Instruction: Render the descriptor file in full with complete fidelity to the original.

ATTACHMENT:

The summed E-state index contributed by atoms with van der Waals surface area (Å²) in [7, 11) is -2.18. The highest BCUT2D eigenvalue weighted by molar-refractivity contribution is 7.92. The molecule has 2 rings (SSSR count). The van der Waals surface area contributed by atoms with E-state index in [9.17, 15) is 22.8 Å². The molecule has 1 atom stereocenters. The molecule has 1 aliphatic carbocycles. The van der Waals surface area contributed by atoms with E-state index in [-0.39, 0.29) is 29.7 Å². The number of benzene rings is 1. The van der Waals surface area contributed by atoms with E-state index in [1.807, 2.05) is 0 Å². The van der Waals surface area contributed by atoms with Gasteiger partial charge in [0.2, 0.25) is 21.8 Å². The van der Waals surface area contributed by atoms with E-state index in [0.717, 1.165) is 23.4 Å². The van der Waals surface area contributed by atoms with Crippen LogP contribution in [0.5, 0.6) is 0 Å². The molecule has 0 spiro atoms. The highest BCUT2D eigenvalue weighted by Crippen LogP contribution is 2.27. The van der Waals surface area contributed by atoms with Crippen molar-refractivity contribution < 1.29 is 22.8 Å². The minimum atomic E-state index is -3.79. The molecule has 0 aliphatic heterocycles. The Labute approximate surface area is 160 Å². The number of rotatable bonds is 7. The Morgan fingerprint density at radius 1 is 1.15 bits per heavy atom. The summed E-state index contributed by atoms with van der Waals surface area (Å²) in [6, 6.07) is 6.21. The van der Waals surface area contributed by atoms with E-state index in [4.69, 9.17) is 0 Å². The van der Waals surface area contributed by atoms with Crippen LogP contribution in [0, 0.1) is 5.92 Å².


The summed E-state index contributed by atoms with van der Waals surface area (Å²) in [7, 11) is -2.18. The highest BCUT2D eigenvalue weighted by molar-refractivity contribution is 7.92. The molecule has 2 rings (SSSR count). The van der Waals surface area contributed by atoms with E-state index in [9.17, 15) is 22.8 Å². The molecule has 1 atom stereocenters. The molecule has 1 aliphatic carbocycles. The van der Waals surface area contributed by atoms with E-state index in [-0.39, 0.29) is 29.7 Å². The number of benzene rings is 1. The van der Waals surface area contributed by atoms with E-state index in [1.807, 2.05) is 0 Å². The van der Waals surface area contributed by atoms with Gasteiger partial charge in [0.2, 0.25) is 21.8 Å². The van der Waals surface area contributed by atoms with E-state index in [0.717, 1.165) is 23.4 Å². The van der Waals surface area contributed by atoms with Crippen LogP contribution in [0.5, 0.6) is 0 Å². The molecule has 0 spiro atoms. The highest BCUT2D eigenvalue weighted by Crippen LogP contribution is 2.27. The van der Waals surface area contributed by atoms with Crippen molar-refractivity contribution < 1.29 is 22.8 Å². The minimum atomic E-state index is -3.79. The molecule has 0 aliphatic heterocycles. The Labute approximate surface area is 160 Å². The number of rotatable bonds is 7. The Morgan fingerprint density at radius 1 is 1.15 bits per heavy atom. The summed E-state index contributed by atoms with van der Waals surface area (Å²) in [6, 6.07) is 6.21. The van der Waals surface area contributed by atoms with E-state index in [4.69, 9.17) is 0 Å². The van der Waals surface area contributed by atoms with Crippen LogP contribution in [0, 0.1) is 5.92 Å².